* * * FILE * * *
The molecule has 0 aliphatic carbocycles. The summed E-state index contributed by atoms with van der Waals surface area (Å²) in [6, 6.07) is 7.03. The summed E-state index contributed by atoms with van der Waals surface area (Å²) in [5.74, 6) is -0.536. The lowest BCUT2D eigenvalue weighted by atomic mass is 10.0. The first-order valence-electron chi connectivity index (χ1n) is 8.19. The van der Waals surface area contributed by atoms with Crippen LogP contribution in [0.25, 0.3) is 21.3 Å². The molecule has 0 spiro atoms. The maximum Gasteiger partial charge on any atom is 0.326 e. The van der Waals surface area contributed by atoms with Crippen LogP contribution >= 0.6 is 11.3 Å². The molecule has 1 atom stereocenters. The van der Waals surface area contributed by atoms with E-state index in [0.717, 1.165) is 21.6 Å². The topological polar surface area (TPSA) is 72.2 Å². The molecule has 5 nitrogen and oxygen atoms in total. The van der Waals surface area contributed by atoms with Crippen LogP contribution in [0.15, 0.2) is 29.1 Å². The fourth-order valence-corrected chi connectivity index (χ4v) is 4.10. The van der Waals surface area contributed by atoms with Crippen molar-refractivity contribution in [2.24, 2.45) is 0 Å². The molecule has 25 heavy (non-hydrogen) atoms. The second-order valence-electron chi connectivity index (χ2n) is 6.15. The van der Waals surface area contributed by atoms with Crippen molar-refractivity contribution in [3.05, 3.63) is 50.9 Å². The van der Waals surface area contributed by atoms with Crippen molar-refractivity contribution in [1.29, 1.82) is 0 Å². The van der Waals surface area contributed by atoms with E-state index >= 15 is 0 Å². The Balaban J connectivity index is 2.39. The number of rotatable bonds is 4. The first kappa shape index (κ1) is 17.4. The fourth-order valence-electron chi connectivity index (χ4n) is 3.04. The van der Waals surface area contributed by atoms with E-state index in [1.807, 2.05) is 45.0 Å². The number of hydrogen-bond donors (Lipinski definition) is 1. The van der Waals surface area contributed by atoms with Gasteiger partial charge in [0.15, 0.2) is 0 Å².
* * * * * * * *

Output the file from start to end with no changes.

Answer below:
The molecule has 0 aliphatic carbocycles. The summed E-state index contributed by atoms with van der Waals surface area (Å²) in [6, 6.07) is 7.03. The summed E-state index contributed by atoms with van der Waals surface area (Å²) in [5.74, 6) is -0.536. The lowest BCUT2D eigenvalue weighted by atomic mass is 10.0. The first-order valence-electron chi connectivity index (χ1n) is 8.19. The van der Waals surface area contributed by atoms with Crippen LogP contribution in [0.25, 0.3) is 21.3 Å². The molecule has 0 spiro atoms. The maximum Gasteiger partial charge on any atom is 0.326 e. The van der Waals surface area contributed by atoms with Crippen LogP contribution >= 0.6 is 11.3 Å². The molecule has 1 atom stereocenters. The van der Waals surface area contributed by atoms with E-state index in [0.717, 1.165) is 21.6 Å². The topological polar surface area (TPSA) is 72.2 Å². The molecule has 5 nitrogen and oxygen atoms in total. The van der Waals surface area contributed by atoms with Crippen LogP contribution in [0.15, 0.2) is 29.1 Å². The fourth-order valence-corrected chi connectivity index (χ4v) is 4.10. The van der Waals surface area contributed by atoms with Crippen molar-refractivity contribution in [2.24, 2.45) is 0 Å². The molecule has 25 heavy (non-hydrogen) atoms. The second-order valence-electron chi connectivity index (χ2n) is 6.15. The van der Waals surface area contributed by atoms with Crippen molar-refractivity contribution in [3.05, 3.63) is 50.9 Å². The van der Waals surface area contributed by atoms with Crippen molar-refractivity contribution in [1.29, 1.82) is 0 Å². The van der Waals surface area contributed by atoms with E-state index >= 15 is 0 Å². The Balaban J connectivity index is 2.39. The number of rotatable bonds is 4. The first kappa shape index (κ1) is 17.4. The fourth-order valence-electron chi connectivity index (χ4n) is 3.04. The van der Waals surface area contributed by atoms with E-state index in [1.807, 2.05) is 45.0 Å². The number of hydrogen-bond donors (Lipinski definition) is 1. The van der Waals surface area contributed by atoms with Gasteiger partial charge in [0.15, 0.2) is 0 Å².